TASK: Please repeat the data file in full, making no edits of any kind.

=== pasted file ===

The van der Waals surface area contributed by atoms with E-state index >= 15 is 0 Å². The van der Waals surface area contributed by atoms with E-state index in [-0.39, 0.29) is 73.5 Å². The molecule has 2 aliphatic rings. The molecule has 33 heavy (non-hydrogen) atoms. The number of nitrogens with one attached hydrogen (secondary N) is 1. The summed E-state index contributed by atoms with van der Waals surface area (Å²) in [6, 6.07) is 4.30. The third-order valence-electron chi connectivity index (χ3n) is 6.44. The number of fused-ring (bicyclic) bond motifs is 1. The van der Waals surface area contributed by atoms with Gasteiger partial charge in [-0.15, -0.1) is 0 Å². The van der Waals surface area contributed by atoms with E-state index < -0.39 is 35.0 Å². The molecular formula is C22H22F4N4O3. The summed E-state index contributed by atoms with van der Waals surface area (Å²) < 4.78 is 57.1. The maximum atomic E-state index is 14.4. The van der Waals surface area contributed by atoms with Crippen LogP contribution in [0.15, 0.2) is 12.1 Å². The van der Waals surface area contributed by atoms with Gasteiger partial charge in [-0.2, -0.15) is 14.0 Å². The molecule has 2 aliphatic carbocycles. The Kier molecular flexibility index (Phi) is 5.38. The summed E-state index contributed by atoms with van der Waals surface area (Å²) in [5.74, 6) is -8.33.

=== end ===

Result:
The van der Waals surface area contributed by atoms with E-state index >= 15 is 0 Å². The van der Waals surface area contributed by atoms with E-state index in [-0.39, 0.29) is 73.5 Å². The molecule has 2 aliphatic rings. The molecule has 33 heavy (non-hydrogen) atoms. The number of nitrogens with one attached hydrogen (secondary N) is 1. The summed E-state index contributed by atoms with van der Waals surface area (Å²) in [6, 6.07) is 4.30. The third-order valence-electron chi connectivity index (χ3n) is 6.44. The number of fused-ring (bicyclic) bond motifs is 1. The van der Waals surface area contributed by atoms with Gasteiger partial charge in [-0.15, -0.1) is 0 Å². The van der Waals surface area contributed by atoms with E-state index < -0.39 is 35.0 Å². The molecular formula is C22H22F4N4O3. The summed E-state index contributed by atoms with van der Waals surface area (Å²) < 4.78 is 57.1. The maximum atomic E-state index is 14.4. The van der Waals surface area contributed by atoms with Crippen LogP contribution in [0.15, 0.2) is 12.1 Å². The van der Waals surface area contributed by atoms with Gasteiger partial charge in [-0.2, -0.15) is 14.0 Å². The molecule has 2 aliphatic carbocycles. The Kier molecular flexibility index (Phi) is 5.38. The summed E-state index contributed by atoms with van der Waals surface area (Å²) in [5.74, 6) is -8.33.